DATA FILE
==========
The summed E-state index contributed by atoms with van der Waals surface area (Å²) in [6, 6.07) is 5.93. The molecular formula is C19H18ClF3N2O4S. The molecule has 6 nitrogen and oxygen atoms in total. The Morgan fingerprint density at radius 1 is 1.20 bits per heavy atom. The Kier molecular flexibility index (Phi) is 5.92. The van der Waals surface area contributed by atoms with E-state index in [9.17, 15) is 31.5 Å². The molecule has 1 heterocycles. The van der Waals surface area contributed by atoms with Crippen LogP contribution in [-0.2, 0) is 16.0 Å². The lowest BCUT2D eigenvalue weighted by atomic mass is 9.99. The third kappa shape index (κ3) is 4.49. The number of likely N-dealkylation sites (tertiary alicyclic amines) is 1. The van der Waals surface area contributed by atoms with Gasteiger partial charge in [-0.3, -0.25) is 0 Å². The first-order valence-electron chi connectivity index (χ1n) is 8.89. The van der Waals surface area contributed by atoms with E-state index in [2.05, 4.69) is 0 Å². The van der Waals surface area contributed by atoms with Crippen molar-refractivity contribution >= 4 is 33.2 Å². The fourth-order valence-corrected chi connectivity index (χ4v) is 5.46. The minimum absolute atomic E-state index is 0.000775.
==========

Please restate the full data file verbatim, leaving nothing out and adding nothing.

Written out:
The summed E-state index contributed by atoms with van der Waals surface area (Å²) in [6, 6.07) is 5.93. The molecular formula is C19H18ClF3N2O4S. The molecule has 6 nitrogen and oxygen atoms in total. The Morgan fingerprint density at radius 1 is 1.20 bits per heavy atom. The Kier molecular flexibility index (Phi) is 5.92. The van der Waals surface area contributed by atoms with E-state index in [9.17, 15) is 31.5 Å². The molecule has 1 heterocycles. The van der Waals surface area contributed by atoms with Crippen LogP contribution in [-0.2, 0) is 16.0 Å². The lowest BCUT2D eigenvalue weighted by atomic mass is 9.99. The third kappa shape index (κ3) is 4.49. The number of likely N-dealkylation sites (tertiary alicyclic amines) is 1. The van der Waals surface area contributed by atoms with Gasteiger partial charge in [-0.3, -0.25) is 0 Å². The first-order valence-electron chi connectivity index (χ1n) is 8.89. The van der Waals surface area contributed by atoms with E-state index in [2.05, 4.69) is 0 Å². The van der Waals surface area contributed by atoms with Crippen molar-refractivity contribution >= 4 is 33.2 Å². The fourth-order valence-corrected chi connectivity index (χ4v) is 5.46. The minimum absolute atomic E-state index is 0.000775.